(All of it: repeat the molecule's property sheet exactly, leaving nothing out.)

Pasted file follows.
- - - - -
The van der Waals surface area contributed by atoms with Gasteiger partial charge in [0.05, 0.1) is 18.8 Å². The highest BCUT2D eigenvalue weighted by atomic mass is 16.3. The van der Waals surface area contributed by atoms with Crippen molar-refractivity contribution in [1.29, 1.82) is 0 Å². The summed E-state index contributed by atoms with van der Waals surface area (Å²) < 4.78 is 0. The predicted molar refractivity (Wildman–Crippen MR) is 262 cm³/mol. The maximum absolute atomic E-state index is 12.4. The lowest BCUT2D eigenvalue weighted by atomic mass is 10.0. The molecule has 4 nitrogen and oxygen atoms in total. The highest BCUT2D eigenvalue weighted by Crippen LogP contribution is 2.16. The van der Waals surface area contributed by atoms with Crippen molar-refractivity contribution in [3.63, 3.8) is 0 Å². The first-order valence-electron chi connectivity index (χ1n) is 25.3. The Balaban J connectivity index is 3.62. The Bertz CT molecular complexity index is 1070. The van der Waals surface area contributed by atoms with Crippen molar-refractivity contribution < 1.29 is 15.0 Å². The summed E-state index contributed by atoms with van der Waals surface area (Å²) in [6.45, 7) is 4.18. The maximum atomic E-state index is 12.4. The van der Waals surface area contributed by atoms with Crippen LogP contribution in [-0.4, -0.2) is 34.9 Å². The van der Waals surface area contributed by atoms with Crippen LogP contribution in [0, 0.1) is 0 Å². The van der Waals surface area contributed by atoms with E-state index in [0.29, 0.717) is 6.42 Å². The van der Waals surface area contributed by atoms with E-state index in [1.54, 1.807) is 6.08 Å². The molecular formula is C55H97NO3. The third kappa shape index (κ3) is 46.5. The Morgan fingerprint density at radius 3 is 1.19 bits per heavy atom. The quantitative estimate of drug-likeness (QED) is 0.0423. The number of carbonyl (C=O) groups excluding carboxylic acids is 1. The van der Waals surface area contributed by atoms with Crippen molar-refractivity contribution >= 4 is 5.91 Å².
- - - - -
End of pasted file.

The van der Waals surface area contributed by atoms with Gasteiger partial charge in [0.05, 0.1) is 18.8 Å². The highest BCUT2D eigenvalue weighted by atomic mass is 16.3. The van der Waals surface area contributed by atoms with Crippen molar-refractivity contribution in [1.29, 1.82) is 0 Å². The summed E-state index contributed by atoms with van der Waals surface area (Å²) < 4.78 is 0. The predicted molar refractivity (Wildman–Crippen MR) is 262 cm³/mol. The maximum absolute atomic E-state index is 12.4. The lowest BCUT2D eigenvalue weighted by atomic mass is 10.0. The molecule has 4 nitrogen and oxygen atoms in total. The highest BCUT2D eigenvalue weighted by Crippen LogP contribution is 2.16. The van der Waals surface area contributed by atoms with Crippen molar-refractivity contribution in [3.63, 3.8) is 0 Å². The first-order valence-electron chi connectivity index (χ1n) is 25.3. The Balaban J connectivity index is 3.62. The Bertz CT molecular complexity index is 1070. The van der Waals surface area contributed by atoms with Crippen molar-refractivity contribution < 1.29 is 15.0 Å². The summed E-state index contributed by atoms with van der Waals surface area (Å²) in [6.45, 7) is 4.18. The maximum atomic E-state index is 12.4. The van der Waals surface area contributed by atoms with Crippen LogP contribution in [-0.4, -0.2) is 34.9 Å². The van der Waals surface area contributed by atoms with Crippen LogP contribution in [0, 0.1) is 0 Å². The van der Waals surface area contributed by atoms with E-state index in [0.29, 0.717) is 6.42 Å². The van der Waals surface area contributed by atoms with E-state index in [1.54, 1.807) is 6.08 Å². The molecular formula is C55H97NO3. The third kappa shape index (κ3) is 46.5. The Morgan fingerprint density at radius 3 is 1.19 bits per heavy atom. The quantitative estimate of drug-likeness (QED) is 0.0423. The number of carbonyl (C=O) groups excluding carboxylic acids is 1. The van der Waals surface area contributed by atoms with Crippen molar-refractivity contribution >= 4 is 5.91 Å².